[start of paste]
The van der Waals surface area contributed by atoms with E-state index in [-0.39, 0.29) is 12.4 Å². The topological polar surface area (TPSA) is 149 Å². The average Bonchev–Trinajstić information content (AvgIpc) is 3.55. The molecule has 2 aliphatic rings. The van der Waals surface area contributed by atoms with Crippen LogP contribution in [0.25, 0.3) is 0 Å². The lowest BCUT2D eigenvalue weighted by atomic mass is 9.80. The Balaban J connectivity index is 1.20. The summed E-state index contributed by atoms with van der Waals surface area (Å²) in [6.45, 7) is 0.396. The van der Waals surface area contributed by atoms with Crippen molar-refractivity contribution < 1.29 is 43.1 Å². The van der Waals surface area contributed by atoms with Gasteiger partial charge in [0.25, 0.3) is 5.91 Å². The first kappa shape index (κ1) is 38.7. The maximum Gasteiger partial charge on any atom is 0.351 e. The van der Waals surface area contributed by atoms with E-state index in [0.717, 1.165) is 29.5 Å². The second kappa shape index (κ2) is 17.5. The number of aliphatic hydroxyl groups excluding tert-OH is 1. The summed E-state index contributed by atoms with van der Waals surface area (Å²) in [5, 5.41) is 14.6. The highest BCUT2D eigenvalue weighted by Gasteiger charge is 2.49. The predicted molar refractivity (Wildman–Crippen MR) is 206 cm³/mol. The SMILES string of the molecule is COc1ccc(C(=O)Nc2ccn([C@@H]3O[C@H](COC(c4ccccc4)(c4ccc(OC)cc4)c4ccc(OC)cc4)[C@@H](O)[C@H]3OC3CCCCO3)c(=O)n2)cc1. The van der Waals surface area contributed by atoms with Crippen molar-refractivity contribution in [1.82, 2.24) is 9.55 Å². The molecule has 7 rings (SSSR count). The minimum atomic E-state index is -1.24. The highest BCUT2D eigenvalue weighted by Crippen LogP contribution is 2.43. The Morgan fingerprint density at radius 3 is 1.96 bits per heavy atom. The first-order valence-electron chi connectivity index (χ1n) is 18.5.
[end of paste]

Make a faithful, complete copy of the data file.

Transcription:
The van der Waals surface area contributed by atoms with E-state index in [-0.39, 0.29) is 12.4 Å². The topological polar surface area (TPSA) is 149 Å². The average Bonchev–Trinajstić information content (AvgIpc) is 3.55. The molecule has 2 aliphatic rings. The van der Waals surface area contributed by atoms with Crippen LogP contribution in [0.25, 0.3) is 0 Å². The lowest BCUT2D eigenvalue weighted by atomic mass is 9.80. The Balaban J connectivity index is 1.20. The summed E-state index contributed by atoms with van der Waals surface area (Å²) in [6.45, 7) is 0.396. The van der Waals surface area contributed by atoms with Crippen molar-refractivity contribution < 1.29 is 43.1 Å². The van der Waals surface area contributed by atoms with Gasteiger partial charge in [0.25, 0.3) is 5.91 Å². The first kappa shape index (κ1) is 38.7. The maximum Gasteiger partial charge on any atom is 0.351 e. The van der Waals surface area contributed by atoms with E-state index in [0.717, 1.165) is 29.5 Å². The second kappa shape index (κ2) is 17.5. The number of aliphatic hydroxyl groups excluding tert-OH is 1. The summed E-state index contributed by atoms with van der Waals surface area (Å²) in [5, 5.41) is 14.6. The highest BCUT2D eigenvalue weighted by Gasteiger charge is 2.49. The predicted molar refractivity (Wildman–Crippen MR) is 206 cm³/mol. The SMILES string of the molecule is COc1ccc(C(=O)Nc2ccn([C@@H]3O[C@H](COC(c4ccccc4)(c4ccc(OC)cc4)c4ccc(OC)cc4)[C@@H](O)[C@H]3OC3CCCCO3)c(=O)n2)cc1. The van der Waals surface area contributed by atoms with Crippen molar-refractivity contribution in [1.82, 2.24) is 9.55 Å². The molecule has 7 rings (SSSR count). The minimum atomic E-state index is -1.24. The highest BCUT2D eigenvalue weighted by Crippen LogP contribution is 2.43. The Morgan fingerprint density at radius 3 is 1.96 bits per heavy atom. The first-order valence-electron chi connectivity index (χ1n) is 18.5.